Bou Saab Postpones Exams for One Day, SCC Agrees to Take Part in Monitoring

Education Minister Elias Bou Saab has announced the postponement of the official school exams from Thursday to Friday, after agreeing with the Syndicate Coordination Committee on the participation of its teachers in the monitoring of the exams.

However, the settlement reached between the two sides after several hours of strenuous negotiations does not involve any agreement over the correction of exam papers.

An earlier round of negotiations on Tuesday had reached a dead end, with the SCC announcing that it will not reverse its decision to boycott Thursday's exams.

“The SCC has not changed its stance,” said Nehme Mahfoud, SCC member and head of the private school teachers syndicate.

"There will be no exams on June 12 should Minister Bou Saab maintain his stance," another SCC member warned.

Earlier in the day, Bou Saab met with an SCC delegation at the ministry after a dispute over Mahfoud's attendance was resolved. The minister had accused Mahfoud of insulting him.

During the meeting, "the SCC apologized to Bou Saab over the insult ... telling him 'your dignity is our dignity'," several TV networks reported.

But in the evening, Mahfoud said "a member of the SCC clarified what happened to the minister and we did not make a mistake so that we apologize."

"My decision is almost ready and I will back it up with some facts before announcing what my conscience obliges me to do," OTV quoted Bou Saab as saying later.

"I do not bow to political pressure and my mission is ensuring balance between the teachers' rights and the students' interest," the minister added.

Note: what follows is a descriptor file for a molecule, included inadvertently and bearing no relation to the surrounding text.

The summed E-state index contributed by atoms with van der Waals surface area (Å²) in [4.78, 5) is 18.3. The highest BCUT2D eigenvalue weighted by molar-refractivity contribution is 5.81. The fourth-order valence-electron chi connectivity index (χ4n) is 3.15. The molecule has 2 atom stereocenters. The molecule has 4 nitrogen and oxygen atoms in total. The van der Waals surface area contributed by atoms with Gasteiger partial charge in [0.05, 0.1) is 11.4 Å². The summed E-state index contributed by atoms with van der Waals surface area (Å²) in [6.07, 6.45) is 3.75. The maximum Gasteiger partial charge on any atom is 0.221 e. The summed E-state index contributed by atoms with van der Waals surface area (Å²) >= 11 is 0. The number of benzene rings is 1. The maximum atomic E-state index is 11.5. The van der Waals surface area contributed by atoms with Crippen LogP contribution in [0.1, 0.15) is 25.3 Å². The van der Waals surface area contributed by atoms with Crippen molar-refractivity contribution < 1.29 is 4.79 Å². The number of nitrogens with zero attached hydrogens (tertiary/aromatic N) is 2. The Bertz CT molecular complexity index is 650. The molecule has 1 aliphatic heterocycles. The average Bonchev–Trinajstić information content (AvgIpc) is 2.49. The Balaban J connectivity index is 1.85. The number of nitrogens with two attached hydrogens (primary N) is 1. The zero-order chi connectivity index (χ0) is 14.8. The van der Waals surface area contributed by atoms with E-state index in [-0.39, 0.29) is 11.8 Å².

Earlier, head of public employees association Mahmoud Haidar announced a general strike from June 11 till June 19 at all ministries and public institutions to press for the approval of the stalled new wage scale.

On Tuesday morning, the SCC had kicked off an open-ended sit-in inside the Ministry of Education in UNESCO area to demand the approval of the wage hike.

Enraged public sector employees and teachers gathered inside the ministry, shouting slogans and holding banners that reject the ongoing delay in endorsing the draft-law by lawmakers as the parliament failed to reach a breakthrough over the controversial dispute.

Head of Public Secondary School Education Teachers Association Hanna Gharib called on SCC protesters to remain at the Ministry of Education, announcing that the committee will kick off an open-ended strike.

He accused lawmakers of holding the Lebanese people as “hostages.”

“The official exams will not be held,” Gharib told demonstrators.

Earlier on Tuesday, Bou Saab held talks with Progressive Socialist Party leader MP Walid Jumblat, who announced a day earlier that his parliamentary bloc would attend the legislative session but would not approve the pay hike draft-law.

A behind closed doors meeting was also held between Speaker Nabih Berri, Bou Saab and Finance Minister Ali Hassan Khalil ahead of the parliamentary session.

Another meeting was held between Prime Minister Tammam Salam, MP Bahia Hariri and Berri.